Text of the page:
SINGAPORE - While I laud the plea against "punishing achievers" and elitism ("Don't punish achievers" by Mr Paul Sim Ruiqi; June 10), the idea of a compassionate meritocracy falls short of ensuring that meritocracy functions well.
Meritocracy should be balanced with fair and equal opportunities for all, and ensuring that systemic and institutional discrimination does not exist in social arrangements.
The onus is on the State to ensure the availability of quality resources to all, regardless of socio-economic background, before the inequality in wealth distribution entrenches inequality in resource distribution.
This has to be coupled with greater transparency, accountability and safeguards against the deficiency of regulatory systems - rather than "compassionate meritocracy".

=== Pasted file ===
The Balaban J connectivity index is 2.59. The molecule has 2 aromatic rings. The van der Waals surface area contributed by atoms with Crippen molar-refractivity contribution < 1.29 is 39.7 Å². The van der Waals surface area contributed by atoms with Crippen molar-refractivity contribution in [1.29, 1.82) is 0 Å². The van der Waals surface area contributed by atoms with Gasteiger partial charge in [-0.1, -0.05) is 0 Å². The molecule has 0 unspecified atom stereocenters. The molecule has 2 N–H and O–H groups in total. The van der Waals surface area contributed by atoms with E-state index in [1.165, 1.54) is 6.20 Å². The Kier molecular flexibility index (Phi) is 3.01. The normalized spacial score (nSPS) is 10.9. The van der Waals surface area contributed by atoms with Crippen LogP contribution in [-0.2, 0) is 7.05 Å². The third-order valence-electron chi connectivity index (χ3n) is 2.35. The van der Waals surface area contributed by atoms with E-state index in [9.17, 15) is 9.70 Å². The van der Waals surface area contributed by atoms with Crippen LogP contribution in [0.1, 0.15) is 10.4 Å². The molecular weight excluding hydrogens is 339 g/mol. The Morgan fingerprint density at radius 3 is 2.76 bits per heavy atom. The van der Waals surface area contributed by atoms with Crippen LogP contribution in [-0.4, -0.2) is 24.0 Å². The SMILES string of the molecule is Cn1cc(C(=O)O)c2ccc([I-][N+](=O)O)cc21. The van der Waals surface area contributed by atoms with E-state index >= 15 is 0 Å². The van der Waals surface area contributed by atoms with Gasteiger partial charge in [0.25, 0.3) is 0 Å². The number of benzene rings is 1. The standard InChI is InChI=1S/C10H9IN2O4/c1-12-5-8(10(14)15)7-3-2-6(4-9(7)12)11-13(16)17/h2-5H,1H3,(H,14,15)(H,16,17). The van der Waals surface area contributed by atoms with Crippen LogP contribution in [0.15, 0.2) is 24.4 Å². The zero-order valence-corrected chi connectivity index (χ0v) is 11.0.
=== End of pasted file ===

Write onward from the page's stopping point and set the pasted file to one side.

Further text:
Without such safeguards, the incentives for corporate misconduct and discriminatory practices are greater, as are the costs imposed on society.
This does not mean that elitism should be condoned. We should be striving for a compassionate society as a whole, rather than simply a "compassionate meritocracy".
Everyone should be encouraged to contribute to the society we call home, according to their means and regardless of the benefits they have derived from meritocracy.
I fear that by promoting a mere "compassionate meritocracy", we might pave the way for the society Mr Sim advises against: one divided into beneficiaries and non-beneficiaries, those contributing to society and those not. People should contribute to society because it is their home, and not based on the utility they have gained from society.
In the words of Batman: "It is about doing what's right because it's right, and that is the only reason you need."
This article was first published on June 18, 2014.
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